Psychiatry and Clinical Psychopharmacology
Original Article

Physical Restraint Practices at the Emergency Department of a Mental Health Hospital


Department of Psychiatry, Erenköy Mental Health and Neurological Diseases Training and Research Hospital, Istanbul, Turkey

Psychiatry and Clinical Psychopharmacology 2024; 34: 38-42
DOI: 10.5152/pcp.2024.23768
Read: 152 Downloads: 73 Published: 20 February 2024

Background: Coercive treatments can lead to ethical, legal, and clinical concerns, especially in emergency settings. The indications and characteristics of patients for whom physical restraint is indicated should be well-evaluated in order to prevent unnecessary practices. The aim of this study was to comprehensively assess the physical restraint practices in psychiatric emergencies and clinical characteristics related to their use.

Methods: All patients admitted to the emergency unit of a tertiary mental health hospital between June 1 and June 30, 2022, were included in the sample. Data were retrieved from the manual and electronic medical records. Age, gender, clinical settings, diagnosis, substance use, and other factors were categorized and analyzed, comparing physically restrained and not-restrained patients.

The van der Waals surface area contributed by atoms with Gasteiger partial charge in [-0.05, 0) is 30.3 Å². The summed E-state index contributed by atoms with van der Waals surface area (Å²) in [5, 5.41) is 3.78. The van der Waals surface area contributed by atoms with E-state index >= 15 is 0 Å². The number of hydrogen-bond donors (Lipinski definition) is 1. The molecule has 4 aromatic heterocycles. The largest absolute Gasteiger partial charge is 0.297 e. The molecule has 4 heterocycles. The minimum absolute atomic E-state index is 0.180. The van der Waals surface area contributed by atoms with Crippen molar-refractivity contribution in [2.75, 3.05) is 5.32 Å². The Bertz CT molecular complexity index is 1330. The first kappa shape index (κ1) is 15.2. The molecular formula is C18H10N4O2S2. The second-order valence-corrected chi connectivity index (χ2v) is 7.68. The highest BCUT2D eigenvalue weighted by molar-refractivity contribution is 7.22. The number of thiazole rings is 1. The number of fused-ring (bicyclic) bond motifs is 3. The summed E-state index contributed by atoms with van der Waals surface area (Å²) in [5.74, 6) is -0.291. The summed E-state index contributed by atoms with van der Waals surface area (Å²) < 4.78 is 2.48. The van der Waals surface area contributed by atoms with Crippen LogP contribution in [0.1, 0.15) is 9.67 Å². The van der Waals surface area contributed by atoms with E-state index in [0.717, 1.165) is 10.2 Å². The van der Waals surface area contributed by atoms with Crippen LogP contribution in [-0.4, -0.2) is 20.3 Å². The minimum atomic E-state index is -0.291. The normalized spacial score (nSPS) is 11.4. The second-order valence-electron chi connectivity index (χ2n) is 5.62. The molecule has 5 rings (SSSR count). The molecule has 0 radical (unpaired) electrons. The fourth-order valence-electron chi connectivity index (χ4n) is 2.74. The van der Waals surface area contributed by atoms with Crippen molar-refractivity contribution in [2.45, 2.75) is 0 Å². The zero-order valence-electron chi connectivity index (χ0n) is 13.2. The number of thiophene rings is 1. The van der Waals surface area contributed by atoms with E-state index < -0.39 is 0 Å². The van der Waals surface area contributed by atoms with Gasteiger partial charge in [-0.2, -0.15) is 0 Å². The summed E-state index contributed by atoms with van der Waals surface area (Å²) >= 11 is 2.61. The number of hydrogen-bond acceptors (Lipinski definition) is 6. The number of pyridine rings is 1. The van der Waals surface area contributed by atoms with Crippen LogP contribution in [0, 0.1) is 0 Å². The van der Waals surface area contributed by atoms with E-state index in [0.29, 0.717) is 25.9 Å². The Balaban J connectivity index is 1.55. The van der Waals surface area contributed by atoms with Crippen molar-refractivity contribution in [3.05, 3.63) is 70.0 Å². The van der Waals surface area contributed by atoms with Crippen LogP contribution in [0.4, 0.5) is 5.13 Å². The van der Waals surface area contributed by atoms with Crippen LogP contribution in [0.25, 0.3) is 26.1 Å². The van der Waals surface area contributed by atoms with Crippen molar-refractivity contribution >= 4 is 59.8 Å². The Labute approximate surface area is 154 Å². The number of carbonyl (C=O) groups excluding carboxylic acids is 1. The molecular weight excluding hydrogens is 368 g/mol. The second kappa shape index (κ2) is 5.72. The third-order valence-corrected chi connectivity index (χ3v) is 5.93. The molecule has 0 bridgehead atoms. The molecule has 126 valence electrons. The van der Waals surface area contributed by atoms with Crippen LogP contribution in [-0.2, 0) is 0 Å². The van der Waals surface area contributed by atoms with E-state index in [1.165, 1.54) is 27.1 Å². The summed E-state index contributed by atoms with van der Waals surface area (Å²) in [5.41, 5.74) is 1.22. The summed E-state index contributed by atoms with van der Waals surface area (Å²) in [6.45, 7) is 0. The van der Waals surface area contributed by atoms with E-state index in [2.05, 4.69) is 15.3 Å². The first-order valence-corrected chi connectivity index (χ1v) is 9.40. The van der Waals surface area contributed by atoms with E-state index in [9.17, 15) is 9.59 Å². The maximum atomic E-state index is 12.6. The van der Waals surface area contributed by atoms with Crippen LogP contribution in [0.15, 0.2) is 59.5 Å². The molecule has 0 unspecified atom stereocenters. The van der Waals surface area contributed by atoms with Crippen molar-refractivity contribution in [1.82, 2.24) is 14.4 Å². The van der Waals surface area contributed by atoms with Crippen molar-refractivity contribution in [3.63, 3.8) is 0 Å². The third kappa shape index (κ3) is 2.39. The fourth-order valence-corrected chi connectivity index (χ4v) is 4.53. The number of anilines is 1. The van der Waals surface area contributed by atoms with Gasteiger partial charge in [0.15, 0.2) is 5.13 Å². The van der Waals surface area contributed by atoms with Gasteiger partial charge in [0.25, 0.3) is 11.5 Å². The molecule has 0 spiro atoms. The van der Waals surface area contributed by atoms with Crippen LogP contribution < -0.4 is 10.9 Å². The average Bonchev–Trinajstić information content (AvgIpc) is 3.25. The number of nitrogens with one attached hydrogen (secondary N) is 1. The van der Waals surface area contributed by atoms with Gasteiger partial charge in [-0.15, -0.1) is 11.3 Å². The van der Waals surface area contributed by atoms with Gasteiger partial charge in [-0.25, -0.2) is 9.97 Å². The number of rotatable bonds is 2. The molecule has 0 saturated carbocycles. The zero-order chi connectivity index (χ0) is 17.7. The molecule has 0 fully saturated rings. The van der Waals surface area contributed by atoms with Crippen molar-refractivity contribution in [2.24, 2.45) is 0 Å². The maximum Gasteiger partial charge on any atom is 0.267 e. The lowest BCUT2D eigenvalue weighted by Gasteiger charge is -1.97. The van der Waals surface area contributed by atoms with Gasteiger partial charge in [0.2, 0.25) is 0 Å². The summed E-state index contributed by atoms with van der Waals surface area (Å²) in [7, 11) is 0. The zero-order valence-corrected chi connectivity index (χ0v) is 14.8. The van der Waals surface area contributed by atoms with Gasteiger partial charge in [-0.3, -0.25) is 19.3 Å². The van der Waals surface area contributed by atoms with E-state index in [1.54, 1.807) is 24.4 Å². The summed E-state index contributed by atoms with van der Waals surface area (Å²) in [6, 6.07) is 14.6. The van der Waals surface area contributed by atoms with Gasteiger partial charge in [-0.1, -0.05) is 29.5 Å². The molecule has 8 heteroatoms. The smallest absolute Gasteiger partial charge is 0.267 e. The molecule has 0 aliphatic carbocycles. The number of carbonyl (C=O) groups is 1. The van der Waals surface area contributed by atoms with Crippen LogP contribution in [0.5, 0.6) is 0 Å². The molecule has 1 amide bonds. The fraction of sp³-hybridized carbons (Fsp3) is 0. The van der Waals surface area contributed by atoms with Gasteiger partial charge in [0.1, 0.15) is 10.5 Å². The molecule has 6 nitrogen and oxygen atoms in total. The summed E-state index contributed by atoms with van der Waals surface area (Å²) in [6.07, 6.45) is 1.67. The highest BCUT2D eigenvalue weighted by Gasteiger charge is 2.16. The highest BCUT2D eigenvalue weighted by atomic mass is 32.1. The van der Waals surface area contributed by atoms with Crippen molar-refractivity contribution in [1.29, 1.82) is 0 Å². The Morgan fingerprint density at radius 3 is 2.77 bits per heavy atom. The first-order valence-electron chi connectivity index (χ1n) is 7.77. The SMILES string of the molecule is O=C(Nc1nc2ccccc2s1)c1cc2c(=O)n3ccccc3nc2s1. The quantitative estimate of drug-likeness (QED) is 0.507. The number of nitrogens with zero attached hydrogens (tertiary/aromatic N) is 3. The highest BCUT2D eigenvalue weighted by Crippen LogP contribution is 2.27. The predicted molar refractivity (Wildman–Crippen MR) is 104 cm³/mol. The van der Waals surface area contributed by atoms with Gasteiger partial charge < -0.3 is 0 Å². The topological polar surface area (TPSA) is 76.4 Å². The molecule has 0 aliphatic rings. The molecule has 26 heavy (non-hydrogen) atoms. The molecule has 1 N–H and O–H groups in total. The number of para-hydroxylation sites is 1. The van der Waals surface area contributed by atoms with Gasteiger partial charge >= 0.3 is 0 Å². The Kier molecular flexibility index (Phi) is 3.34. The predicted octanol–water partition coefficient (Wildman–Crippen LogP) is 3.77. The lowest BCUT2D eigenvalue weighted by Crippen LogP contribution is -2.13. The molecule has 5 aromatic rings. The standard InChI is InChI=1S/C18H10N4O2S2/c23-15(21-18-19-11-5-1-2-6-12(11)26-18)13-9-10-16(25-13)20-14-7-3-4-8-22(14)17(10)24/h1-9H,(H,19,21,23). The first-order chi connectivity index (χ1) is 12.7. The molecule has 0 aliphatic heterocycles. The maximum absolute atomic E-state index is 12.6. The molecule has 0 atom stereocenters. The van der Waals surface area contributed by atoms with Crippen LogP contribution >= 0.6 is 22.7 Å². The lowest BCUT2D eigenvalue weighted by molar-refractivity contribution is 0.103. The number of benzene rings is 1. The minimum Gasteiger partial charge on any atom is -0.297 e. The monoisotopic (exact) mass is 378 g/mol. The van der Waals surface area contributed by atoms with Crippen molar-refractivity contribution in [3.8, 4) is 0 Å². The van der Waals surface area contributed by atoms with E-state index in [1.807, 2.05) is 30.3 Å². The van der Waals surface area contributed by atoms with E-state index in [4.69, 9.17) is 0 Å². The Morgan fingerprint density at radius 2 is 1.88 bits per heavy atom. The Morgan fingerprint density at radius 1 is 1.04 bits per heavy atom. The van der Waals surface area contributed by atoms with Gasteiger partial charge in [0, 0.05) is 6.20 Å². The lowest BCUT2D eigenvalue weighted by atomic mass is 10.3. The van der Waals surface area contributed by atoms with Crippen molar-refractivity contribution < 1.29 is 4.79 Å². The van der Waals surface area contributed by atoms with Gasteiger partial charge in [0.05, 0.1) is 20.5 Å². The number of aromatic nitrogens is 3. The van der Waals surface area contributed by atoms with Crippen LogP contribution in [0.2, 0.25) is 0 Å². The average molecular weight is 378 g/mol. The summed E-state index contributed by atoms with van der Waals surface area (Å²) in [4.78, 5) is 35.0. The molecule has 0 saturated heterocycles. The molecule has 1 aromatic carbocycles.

Results: Totally, 2051 patients were included in the study (1022 female and 1029 male). The mean age of the participants was 39.5 ± 14.8 years (female: 40.3 ± 14.8 male: 38.4 ± 14.7, P=.004). Seventy-two (3.51%) of the admitted patients were exposed to physical restraint and those had significantly lower number of applications in the past year (P=.020). The median restraint duration was 90 (60-150) minutes. Fifty-four (75.00%) of the physically restrained patients were male (P < .001), and they were significantly younger (mean age 34.5 ± 12.1 vs. 39.5 ± 14.9, P=.005). Clinical diagnoses of restrained patients were significantly different, in favor of psychosis. While 42 (58.33%) of the restrained patients were substance-negative, 15 (20.83%) were screened as positive for at least 1 substance (P < .001).

Conclusion: Physically restrained patients differ from others with regard to age, gender, and number of previous applications. Fewer hospital applications in the past year were related to higher incidence of physical restraints.

Cite this article as: Sönmez Güngör E, Poyraz E, Güvendi Melenkiş BN, Eriş Gökçe M, Durmaz O. Physical restraint practices at the emergency department of a mental health hospital. Psychiatry Clin Psychopharmacol. 2024;34(1):38-42.

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